On February 1, 2016, Virginia will no longer honor concealed carry handgun permits from 25 states with which it previously shared reciprocity agreements. (Ashleigh Joplin/The Washington Post)

Virginia Attorney General Mark R. Herring announced Tuesday that the commonwealth will no longer recognize out-of-state concealed handgun permits, part of a national push to circumvent legislatures opposed to tightening gun laws.

Herring (D) said 25 states have lax laws compared with Virginia, where a history of stalking, drug dealing or inpatient mental health treatment can disqualify someone from carrying a concealed handgun. The move is in step with actions governors and attorneys general are taking to address gun violence without going through Republican-controlled legislatures.

“While you are here, you are subject to the commonwealth’s gun laws,” Herring said during a news conference.

But Herring’s office could not say how many people are suspected of crossing into Virginia with concealed weapons to commit crimes, and Republican lawmakers sharply criticized the move, which enforces laws already on the books.

Nevertheless, more than 6.3 million people who could legally carry concealed handguns into Virginia today will lose the privilege when the change takes effect next year. An additional 420,000 Virginians with concealed-carry permits will no longer enjoy reciprocity when they travel to six states.

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That includes Philip Van Cleave, president of the Virginia Citizens Defense League, who said the move will cripple tourism in Virginia.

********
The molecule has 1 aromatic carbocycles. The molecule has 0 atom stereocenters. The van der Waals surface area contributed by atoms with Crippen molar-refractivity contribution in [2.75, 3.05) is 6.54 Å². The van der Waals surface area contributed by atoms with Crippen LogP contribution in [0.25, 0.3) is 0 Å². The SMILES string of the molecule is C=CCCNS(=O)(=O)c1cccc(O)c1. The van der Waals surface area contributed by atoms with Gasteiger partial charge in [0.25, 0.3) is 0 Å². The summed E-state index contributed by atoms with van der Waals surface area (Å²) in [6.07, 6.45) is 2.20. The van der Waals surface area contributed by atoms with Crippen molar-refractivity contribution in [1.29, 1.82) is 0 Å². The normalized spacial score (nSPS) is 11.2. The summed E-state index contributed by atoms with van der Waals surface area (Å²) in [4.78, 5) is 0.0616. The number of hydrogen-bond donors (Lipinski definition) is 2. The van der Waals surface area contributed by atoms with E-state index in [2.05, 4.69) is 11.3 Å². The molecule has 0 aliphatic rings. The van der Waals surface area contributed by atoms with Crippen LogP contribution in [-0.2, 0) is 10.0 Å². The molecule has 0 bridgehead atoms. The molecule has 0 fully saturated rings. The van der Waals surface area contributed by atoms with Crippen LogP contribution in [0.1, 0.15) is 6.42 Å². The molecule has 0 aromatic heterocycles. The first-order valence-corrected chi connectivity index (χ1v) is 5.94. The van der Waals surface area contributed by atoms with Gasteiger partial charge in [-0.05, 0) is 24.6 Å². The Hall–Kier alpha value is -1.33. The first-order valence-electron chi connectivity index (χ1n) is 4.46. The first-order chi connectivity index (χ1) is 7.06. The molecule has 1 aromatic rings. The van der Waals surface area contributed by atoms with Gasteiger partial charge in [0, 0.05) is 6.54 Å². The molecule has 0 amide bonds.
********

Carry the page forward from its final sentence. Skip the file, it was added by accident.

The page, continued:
“I don’t go on vacation in states where I can’t carry my gun,” he said. “Particularly in states like New York or New Jersey, where you really need a gun. I won’t go there.”

He said there’s no reason why Virginia shouldn’t join Arizona and Alaska in doing away with concealed-carry permits altogether. If someone can own a gun legally, he said, they should be able to carry it as they please.

But high-profile mass shootings have sent policymakers searching for ways to strengthen laws in the face of partisan pushback.

In October, Gov. Terry McAuliffe (D) signed an executive order to ban firearms in state office buildings. And President Obama is considering using his executive authority to bypass Congress to expand background checks.

“This has been where the gun violence prevention movement is going,” said Chelsea Parsons, vice president of guns and crime policy at the liberal Center for American Progress. “In much the same way President Obama said I’m not going to wait for Congress anymore, the same can be said for leaders at the state level to really use their authority to take strong meaningful steps on this issue.”

Rescinding reciprocity agreements is one of 28 strategies outlined last week in a report co-authored by Parsons on ways states can fight gun crime.

Officials in New Mexico and Florida have revoked reciprocity with a few states, but she said Virginia appears to be the first to undertake a systematic study of agreements. As a result, Herring recommended State Police sever agreements with 25 of the 30 states that recognized Virginia’s concealed-handgun permits, effective Feb. 1.